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My opinion would be as, to the interpretation of the structure and function of said knife , presumed to be in his possession. Is it clearly classified as a switchblade, which indeed does open automatically, as to a simple case knife or other of that ilk, which has an indentation, in which to access the enabling of opening it manually? These would be the finite questions to be answered. Either of which could be possibly used as a weapon, automatic or not ,they would both still inflict a wound.



posted on May, 8 2015 @ 12:37 PM
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a reply to: Chansi3

Correct, and I believe the distinction on which type of knife it was. Will be defined in a legal motion by a judge before trial.
edit on 8-5-2015 by Greathouse because: (no reason given)



posted on May, 8 2015 @ 01:13 PM
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a reply to: XTexan

These were my exact thoughts when I first heard the story. So should they ban carrying a pair of scissors or what about a boxknife? I mean I could sit here all day and think of random objects used in everyday life that can do harm to others.




posted on May, 8 2015 @ 02:08 PM
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The subject is quite murky. I managed to find a source that tries to break down the knife laws in Maryland but It does little to make this case any clearer.

Maryland knife laws

Lots of information including even more definitions as well as some case law. Their conclusion:


All knives are banned from Maryland schools. Dirks, Bowies, switchblades and gravity knives are banned from being carried concealed. Dirks, Bowies, switchblades and gravity knives are banned from being carried in the open when you have the intent to harm someone. Penknives without switchblades and most other knives are legal to carry concealed. There are no limits to how large your pocket knife can be in Maryland and, as long as you don’t use it to hurt people, you should be fine.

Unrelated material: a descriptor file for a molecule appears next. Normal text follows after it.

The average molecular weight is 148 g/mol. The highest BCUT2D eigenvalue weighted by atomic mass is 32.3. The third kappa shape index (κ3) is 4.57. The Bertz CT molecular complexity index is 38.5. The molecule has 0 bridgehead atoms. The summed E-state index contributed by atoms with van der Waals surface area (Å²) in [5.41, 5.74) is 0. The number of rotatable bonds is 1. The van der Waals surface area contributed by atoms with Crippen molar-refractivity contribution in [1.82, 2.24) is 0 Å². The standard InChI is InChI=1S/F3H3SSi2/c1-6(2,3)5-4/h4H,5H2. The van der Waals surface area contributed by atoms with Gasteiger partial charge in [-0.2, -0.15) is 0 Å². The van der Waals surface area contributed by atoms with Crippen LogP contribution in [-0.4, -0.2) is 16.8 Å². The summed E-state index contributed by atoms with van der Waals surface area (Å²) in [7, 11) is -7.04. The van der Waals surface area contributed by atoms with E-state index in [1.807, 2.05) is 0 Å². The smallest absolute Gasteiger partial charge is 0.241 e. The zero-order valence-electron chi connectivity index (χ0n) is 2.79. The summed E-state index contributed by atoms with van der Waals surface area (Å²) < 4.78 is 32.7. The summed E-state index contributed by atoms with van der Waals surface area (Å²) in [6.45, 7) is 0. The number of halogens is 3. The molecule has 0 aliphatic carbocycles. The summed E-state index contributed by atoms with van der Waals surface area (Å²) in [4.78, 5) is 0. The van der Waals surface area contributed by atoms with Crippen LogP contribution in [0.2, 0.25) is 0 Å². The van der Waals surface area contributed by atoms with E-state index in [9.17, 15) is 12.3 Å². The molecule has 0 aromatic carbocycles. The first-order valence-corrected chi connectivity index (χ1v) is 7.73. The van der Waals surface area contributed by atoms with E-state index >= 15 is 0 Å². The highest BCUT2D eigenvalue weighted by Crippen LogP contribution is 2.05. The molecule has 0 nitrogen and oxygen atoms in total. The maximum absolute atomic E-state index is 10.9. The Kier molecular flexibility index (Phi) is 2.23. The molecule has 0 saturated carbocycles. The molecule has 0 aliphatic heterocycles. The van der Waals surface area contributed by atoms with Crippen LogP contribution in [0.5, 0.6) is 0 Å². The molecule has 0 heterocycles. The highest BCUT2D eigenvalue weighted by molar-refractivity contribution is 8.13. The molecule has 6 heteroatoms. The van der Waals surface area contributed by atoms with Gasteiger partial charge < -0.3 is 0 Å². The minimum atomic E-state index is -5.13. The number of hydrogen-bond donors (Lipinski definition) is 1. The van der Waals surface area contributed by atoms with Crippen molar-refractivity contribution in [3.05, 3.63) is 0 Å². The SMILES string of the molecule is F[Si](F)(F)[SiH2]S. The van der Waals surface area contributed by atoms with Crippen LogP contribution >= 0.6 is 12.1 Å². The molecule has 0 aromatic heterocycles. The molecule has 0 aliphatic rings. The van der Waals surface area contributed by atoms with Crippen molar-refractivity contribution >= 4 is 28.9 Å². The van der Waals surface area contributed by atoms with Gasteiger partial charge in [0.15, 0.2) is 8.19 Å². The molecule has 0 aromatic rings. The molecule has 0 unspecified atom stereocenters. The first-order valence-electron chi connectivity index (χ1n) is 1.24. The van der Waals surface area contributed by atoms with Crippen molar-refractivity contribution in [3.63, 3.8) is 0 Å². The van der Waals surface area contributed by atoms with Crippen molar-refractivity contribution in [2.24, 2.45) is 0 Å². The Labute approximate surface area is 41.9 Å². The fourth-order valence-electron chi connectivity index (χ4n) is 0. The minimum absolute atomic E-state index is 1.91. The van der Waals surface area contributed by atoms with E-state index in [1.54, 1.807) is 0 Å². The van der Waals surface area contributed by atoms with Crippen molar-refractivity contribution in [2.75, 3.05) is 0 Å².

Note that there are also county laws that come into play as well. Look up the law of your county to get an even clearer idea of what is allowed and what is not. This is not legal advice and there is no client-attorney relationship therefore talk to an attorney in your area if you need assistance.



posted on May, 8 2015 @ 02:15 PM
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What I don't understand is...

What's so bad about a gravity assisted or spring assisted knife? You get the blade out fast? What if I pull out a non-folding knife with a full tang?

If the issue is about having the blade "ready" quickly, a fixed bladed knife would be worse...



posted on May, 8 2015 @ 02:19 PM
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originally posted by: FraggleRock
The subject is quite murky. I managed to find a source that tries to break down the knife laws in Maryland but It does little to make this case any clearer.

Maryland knife laws

Lots of information including even more definitions as well as some case law. Their conclusion:


All knives are banned from Maryland schools. Dirks, Bowies, switchblades and gravity knives are banned from being carried concealed. Dirks, Bowies, switchblades and gravity knives are banned from being carried in the open when you have the intent to harm someone. Penknives without switchblades and most other knives are legal to carry concealed. There are no limits to how large your pocket knife can be in Maryland and, as long as you don’t use it to hurt people, you should be fine.